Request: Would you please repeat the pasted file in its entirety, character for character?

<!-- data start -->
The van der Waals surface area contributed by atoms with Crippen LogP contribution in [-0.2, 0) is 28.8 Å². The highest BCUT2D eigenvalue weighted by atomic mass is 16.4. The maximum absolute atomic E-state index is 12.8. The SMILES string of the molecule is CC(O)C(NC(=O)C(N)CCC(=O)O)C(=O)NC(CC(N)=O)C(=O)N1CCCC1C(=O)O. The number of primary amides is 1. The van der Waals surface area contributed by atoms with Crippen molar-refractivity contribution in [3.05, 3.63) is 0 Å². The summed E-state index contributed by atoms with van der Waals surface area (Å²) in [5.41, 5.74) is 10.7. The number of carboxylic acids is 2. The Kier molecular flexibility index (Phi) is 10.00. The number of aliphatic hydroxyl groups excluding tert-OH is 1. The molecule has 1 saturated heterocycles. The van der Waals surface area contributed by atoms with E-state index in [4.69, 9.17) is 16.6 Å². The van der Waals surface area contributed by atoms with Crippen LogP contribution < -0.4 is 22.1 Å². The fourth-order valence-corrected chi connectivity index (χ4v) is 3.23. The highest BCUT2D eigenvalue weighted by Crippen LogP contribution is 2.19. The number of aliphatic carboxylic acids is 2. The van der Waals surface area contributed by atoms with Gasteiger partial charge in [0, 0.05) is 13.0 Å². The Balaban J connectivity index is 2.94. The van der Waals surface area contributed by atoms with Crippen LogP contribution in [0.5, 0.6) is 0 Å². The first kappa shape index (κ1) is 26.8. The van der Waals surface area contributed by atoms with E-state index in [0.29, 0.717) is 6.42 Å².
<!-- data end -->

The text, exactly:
The van der Waals surface area contributed by atoms with Crippen LogP contribution in [-0.2, 0) is 28.8 Å². The highest BCUT2D eigenvalue weighted by atomic mass is 16.4. The maximum absolute atomic E-state index is 12.8. The SMILES string of the molecule is CC(O)C(NC(=O)C(N)CCC(=O)O)C(=O)NC(CC(N)=O)C(=O)N1CCCC1C(=O)O. The number of primary amides is 1. The van der Waals surface area contributed by atoms with Crippen molar-refractivity contribution in [3.05, 3.63) is 0 Å². The summed E-state index contributed by atoms with van der Waals surface area (Å²) in [5.41, 5.74) is 10.7. The number of carboxylic acids is 2. The Kier molecular flexibility index (Phi) is 10.00. The number of aliphatic hydroxyl groups excluding tert-OH is 1. The molecule has 1 saturated heterocycles. The van der Waals surface area contributed by atoms with E-state index in [4.69, 9.17) is 16.6 Å². The van der Waals surface area contributed by atoms with Crippen LogP contribution < -0.4 is 22.1 Å². The fourth-order valence-corrected chi connectivity index (χ4v) is 3.23. The highest BCUT2D eigenvalue weighted by Crippen LogP contribution is 2.19. The number of aliphatic carboxylic acids is 2. The van der Waals surface area contributed by atoms with Gasteiger partial charge in [0, 0.05) is 13.0 Å². The Balaban J connectivity index is 2.94. The van der Waals surface area contributed by atoms with Crippen LogP contribution in [0.5, 0.6) is 0 Å². The first kappa shape index (κ1) is 26.8. The van der Waals surface area contributed by atoms with E-state index in [0.29, 0.717) is 6.42 Å².